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“Ask a Priest: What to Do When Priests Are Scandalous?”
Q: This might be a controversial question, but I am quite sure that I am not the only one with this question. How do we navigate the hierarchy of moral authority in the Church when we know that our parish priests are more fallen and self-seeking than we are? I have been given concrete proof that a couple of my parish priests have manipulated the parishioners for desperate funds for travel that was not necessary. They have also asked for basic need funds such as dental care and other health-care needs already provided by the archdiocese. I know for a fact that many of these young diocesan priests have “girlfriends” and have no sinful remorse for their relationships. They have no conflict of interest doing the Mass and distributing the Eucharist, all the while they are sinning themselves. How do I turn to priests for consolation and confession when I know that they are more fallen and indifferent to moral codes than I am? Thank you for your answer. -P.D.
Answered by Fr. Edward McIlmail, LC
A: Thanks for your heartfelt questions. I can sense that you love the Church deeply.
Your inquiry brings to mind a quote cited by St. Alphonsus Liguori in his classic Dignity and Duties of the Priest: Clerics “are the devil’s choice food.” Wherever there is scandal, the Enemy is lurking nearby.
First, though, it is always good to be cautious about judging other people. Often we don’t have all the facts or we pick up things through hearsay. And God alone knows the heart of any given soul.
That said, you raise a valid question. There are clergy who have caused and who continue to cause scandal. I can only hope that God’s grace changes their hearts.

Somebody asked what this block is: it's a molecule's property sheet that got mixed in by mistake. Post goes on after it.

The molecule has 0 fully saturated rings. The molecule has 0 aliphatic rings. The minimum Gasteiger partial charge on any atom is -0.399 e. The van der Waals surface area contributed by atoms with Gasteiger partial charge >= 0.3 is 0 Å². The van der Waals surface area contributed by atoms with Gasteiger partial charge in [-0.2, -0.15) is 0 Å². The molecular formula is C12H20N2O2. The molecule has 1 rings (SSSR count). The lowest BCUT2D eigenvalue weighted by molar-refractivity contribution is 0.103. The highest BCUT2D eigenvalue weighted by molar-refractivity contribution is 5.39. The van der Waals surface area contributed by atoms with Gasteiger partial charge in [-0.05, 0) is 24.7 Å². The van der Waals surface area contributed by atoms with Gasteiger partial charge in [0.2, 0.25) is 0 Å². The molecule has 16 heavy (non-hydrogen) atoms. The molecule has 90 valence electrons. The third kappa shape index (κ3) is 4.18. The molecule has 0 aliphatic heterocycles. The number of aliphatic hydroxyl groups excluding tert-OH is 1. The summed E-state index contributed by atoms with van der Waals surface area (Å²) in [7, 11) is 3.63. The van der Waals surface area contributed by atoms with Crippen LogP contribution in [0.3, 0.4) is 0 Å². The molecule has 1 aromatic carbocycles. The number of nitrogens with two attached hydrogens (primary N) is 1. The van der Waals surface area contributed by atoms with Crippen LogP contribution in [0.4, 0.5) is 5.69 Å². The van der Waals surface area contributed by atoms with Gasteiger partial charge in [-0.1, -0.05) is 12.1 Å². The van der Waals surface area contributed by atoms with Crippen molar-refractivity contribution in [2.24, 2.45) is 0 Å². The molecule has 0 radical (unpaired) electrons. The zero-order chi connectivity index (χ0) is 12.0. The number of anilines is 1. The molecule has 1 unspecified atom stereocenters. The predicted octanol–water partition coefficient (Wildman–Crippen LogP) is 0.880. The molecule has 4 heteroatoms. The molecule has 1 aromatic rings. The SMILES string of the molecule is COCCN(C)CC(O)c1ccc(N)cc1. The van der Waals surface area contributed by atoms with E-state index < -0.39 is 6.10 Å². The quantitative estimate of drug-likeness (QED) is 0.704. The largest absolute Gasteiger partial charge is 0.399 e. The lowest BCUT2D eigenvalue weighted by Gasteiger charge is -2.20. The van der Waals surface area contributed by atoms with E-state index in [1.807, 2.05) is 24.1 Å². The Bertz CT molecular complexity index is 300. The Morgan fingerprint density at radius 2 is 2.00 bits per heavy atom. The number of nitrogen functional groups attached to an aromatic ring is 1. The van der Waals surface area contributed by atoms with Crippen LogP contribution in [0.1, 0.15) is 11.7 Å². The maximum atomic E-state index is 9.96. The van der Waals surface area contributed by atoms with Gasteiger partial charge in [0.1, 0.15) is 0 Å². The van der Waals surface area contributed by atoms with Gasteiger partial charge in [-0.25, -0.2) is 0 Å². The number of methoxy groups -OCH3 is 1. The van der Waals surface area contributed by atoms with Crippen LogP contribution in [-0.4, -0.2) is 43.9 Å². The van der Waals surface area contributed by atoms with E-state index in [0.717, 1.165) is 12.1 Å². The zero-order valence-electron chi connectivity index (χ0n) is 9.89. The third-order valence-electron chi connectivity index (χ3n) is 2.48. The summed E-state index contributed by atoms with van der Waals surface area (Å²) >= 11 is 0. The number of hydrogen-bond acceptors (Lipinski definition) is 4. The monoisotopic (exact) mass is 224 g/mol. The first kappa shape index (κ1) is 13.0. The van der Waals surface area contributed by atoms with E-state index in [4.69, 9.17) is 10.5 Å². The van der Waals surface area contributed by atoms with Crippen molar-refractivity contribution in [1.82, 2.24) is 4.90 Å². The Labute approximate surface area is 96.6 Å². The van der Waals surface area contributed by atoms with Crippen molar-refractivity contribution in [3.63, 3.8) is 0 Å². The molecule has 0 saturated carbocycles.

But what does that mean for you as a Catholic at a practical level?
First, as far the moral authority of scandalous priests goes, Our Lord himself gave counsel: “Do and observe all things whatsoever they tell you, but do not follow their example. For they preach but they do not practice” (Matthew 23:3).
Second, it is good to remember that the sacraments work ex opere operato, that is, they confer grace if administered correctly, even if the priest is in a state of mortal sin. Grace comes from God alone, and he is the source of the power of a sacrament.
Third, it is always wise to seek out prudent and dependable priests whenever possible. This is especially the case when you seek a regular confessor or spiritual director.
Fourth, all this should be a motivation to pray for priests and for holy vocations. The Church needs good priests, holy priests, in every generation. You might check to see if there is a way you can promote Eucharistic adoration for vocations (and the perseverance of priests) in your archdiocese.
Fifth, if you know for sure of grievous misbehavior on the part of a priest, you might consider a discreet word to the pastor or to the chancery.
Sixth, try not to let the bad example of others in the Church hold you back from your own relationship with Christ. He is the head of the Church. He makes the Church holy. He is the reason why we are here. It is Christ we proclaim in our creed, him we follow. We aren’t here to follow scandal-causers. We don’t abandon Jesus because of Judas.
So keep up your prayer life and your sacramental life, no matter what. Stay close to the Blessed Virgin Mary. And remember to pray for holy vocations.